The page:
Health-related internet searches were found to double during the week before patients visited an emergency department, found new study from researchers at Penn Medicine who examined consenting patients' Google search histories in relation to their electronic health records (EHRs). The study, published today in BMJ Open, is believed to be the first of its kind to link private search data to EHRs at the individual level.
"Even though we're in the early stages of this research, we've learned a lot about the questions patients ask before making the decision to visit an emergency department (ED), as well as questions they have about their care after their visit," said lead author Jeremy Asch, an innovation strategist in the Penn Medicine Center for Digital Health. "Knowing what patients look for before visiting an ED can help us anticipate their needs and direct them to the best sources of care. And knowing what they search for afterward tells us how we can communicate better and help patients on their paths."
Between 2016 and 2017, the researchers approached adult patients in a large, urban emergency department to determine whether they would be interested in sharing their Google search histories and electronic health records for the study. Of more than 300 patients who reported having a Google account, almost half (49 percent) were willing to share access to their search histories and health records with researchers.
The results also revealed gaps in communication that clinicians may not realize they've created. One participant in the study first searched, "How big is a walnut?" followed by "What is a fibrous tumor?" The medical records revealed that the patient had been told she had a "walnut-sized fibrous tumor."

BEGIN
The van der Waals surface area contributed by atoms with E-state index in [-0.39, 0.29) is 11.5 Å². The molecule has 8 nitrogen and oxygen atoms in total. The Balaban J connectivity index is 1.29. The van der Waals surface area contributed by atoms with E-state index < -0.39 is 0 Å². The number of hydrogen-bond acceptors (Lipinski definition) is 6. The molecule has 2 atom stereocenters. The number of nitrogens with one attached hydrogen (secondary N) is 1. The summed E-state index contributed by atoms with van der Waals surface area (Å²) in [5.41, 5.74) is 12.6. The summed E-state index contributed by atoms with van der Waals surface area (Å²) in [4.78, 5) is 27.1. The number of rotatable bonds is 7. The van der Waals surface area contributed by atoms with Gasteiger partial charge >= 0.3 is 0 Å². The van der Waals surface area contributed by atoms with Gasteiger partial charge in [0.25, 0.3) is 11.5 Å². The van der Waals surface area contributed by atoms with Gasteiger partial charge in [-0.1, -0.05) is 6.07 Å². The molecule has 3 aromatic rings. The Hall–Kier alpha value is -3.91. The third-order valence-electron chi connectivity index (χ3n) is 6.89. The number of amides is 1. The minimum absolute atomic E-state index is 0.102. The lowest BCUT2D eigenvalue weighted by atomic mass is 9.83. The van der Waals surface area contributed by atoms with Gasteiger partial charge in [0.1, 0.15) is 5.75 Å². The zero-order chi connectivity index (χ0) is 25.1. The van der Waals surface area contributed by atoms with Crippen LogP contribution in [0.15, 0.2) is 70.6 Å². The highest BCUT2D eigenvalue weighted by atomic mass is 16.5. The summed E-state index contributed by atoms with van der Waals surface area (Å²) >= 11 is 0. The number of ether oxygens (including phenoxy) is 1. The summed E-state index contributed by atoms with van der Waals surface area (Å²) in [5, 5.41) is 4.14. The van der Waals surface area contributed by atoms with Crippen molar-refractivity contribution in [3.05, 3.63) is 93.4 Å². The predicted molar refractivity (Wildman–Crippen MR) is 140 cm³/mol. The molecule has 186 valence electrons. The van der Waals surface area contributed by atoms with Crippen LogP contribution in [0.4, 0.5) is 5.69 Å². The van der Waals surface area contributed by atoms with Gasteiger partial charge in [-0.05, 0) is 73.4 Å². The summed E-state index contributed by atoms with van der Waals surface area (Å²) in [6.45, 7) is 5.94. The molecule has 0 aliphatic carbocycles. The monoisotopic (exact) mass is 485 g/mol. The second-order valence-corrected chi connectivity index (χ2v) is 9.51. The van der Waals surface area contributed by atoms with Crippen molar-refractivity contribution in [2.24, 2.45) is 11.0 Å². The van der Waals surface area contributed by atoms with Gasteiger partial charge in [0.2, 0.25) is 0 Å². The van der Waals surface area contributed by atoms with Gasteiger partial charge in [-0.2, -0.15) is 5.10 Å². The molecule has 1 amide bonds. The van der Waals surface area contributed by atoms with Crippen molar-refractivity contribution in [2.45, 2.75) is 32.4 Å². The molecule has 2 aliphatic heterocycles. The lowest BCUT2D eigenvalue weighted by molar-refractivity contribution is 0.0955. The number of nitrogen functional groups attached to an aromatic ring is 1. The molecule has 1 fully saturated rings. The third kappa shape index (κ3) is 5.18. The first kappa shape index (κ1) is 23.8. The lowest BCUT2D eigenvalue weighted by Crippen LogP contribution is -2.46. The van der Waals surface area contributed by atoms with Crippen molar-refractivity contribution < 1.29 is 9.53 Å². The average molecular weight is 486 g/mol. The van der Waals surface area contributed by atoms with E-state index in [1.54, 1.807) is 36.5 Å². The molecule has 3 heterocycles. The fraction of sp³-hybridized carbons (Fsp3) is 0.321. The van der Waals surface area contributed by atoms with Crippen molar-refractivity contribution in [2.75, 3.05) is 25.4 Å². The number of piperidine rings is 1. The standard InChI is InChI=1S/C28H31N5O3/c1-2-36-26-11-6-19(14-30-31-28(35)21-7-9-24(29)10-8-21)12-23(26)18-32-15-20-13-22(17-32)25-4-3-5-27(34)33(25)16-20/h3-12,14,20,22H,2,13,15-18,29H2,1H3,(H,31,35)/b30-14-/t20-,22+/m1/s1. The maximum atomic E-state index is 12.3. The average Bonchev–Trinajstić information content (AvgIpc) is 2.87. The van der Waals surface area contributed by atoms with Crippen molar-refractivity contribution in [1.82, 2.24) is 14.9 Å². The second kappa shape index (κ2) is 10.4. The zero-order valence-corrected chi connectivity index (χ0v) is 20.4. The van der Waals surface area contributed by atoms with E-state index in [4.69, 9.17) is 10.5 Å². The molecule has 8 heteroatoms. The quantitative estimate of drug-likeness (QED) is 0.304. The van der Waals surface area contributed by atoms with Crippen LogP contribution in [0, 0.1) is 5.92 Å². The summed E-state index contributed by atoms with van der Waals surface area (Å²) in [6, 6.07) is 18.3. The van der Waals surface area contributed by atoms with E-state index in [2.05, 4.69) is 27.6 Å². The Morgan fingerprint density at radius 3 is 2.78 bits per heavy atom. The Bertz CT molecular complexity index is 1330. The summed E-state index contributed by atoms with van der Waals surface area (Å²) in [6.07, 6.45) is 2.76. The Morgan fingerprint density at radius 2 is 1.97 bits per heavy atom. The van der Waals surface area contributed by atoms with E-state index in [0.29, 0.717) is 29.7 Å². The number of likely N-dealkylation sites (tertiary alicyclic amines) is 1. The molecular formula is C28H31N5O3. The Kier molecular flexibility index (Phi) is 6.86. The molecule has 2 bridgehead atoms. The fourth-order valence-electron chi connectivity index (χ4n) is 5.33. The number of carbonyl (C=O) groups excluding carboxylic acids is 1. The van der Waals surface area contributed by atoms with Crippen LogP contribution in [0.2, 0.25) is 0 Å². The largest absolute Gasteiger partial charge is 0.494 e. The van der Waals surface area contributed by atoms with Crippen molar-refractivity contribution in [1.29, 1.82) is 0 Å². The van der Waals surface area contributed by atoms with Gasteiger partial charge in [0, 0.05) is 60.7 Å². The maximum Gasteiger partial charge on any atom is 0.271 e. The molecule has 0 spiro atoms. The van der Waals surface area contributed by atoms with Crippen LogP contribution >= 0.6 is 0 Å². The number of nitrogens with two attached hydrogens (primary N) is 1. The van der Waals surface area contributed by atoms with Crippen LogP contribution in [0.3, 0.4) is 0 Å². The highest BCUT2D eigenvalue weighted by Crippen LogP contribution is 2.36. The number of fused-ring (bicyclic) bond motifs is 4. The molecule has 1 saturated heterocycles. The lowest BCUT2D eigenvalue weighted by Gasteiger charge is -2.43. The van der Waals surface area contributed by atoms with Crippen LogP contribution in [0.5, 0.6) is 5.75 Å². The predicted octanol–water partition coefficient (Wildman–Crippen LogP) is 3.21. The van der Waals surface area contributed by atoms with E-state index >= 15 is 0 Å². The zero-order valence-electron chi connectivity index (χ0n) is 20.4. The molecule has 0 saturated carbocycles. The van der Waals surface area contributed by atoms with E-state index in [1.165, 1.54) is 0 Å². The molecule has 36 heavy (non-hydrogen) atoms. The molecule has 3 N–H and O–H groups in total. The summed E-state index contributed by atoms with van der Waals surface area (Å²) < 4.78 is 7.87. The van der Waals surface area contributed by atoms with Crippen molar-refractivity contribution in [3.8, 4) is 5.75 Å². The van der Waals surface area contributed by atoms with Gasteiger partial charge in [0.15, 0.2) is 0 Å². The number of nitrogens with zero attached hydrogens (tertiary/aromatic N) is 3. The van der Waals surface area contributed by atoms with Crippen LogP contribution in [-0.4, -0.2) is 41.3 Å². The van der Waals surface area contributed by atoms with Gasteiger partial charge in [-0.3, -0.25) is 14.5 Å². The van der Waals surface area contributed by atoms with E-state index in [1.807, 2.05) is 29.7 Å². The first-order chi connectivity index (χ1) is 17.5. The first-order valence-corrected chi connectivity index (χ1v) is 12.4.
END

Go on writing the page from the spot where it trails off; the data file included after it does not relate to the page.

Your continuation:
"The physician caring for that patient might have believed effective communication took place," said Asch. "But if the patient then had to look up the two key terms--'walnut' and 'fibrous tumor'--it's clear that the patient communication wasn't effective enough."
Senior author Raina Merchant, MD, director of the Center for Digital Health and an associate professor of Emergency Medicine, pointed out that this type of data can "reveal what patients are uncomfortable asking about," along with what they might not understand. Through this, physicians can adjust how they present information or approach certain topics.
"Rather than sending patients to 'Dr. Google,' we wonder whether we can provide more useful information in their appointments based on what they really care about," Merchant said.
Other studies examining social media have turned up promising results, such as one by Merchant and her colleagues showing that terms in Facebook posts can predict the diagnosis of depression three months before doctors put it in the medical record. But search histories are hidden and may reveal what people are truly wondering or might be too embarrassed to bring up. In this way, the search histories examined in this study are potentially more revealing than Tweets or Facebook posts.
"When you read Facebook posts, you are listening to what people want to tell you, but when you read search histories, you learn what people want to know," said Merchant. "In the end, really understanding what people want to know may be the most beneficial for impacting care."
Asch said that the rate of people who consented to have the researchers analyze their search histories was actually consistent with previous studies examining social media posts.
"When the study began, we wanted to understand more about patients' willingness to share online search data," Asch said. "As it turns out, people are fairly willing to share this information for health research. And with the right privacy and use protections, it's a great thing. People use digital resources constantly, and we want to know what the data says about us and how it can help."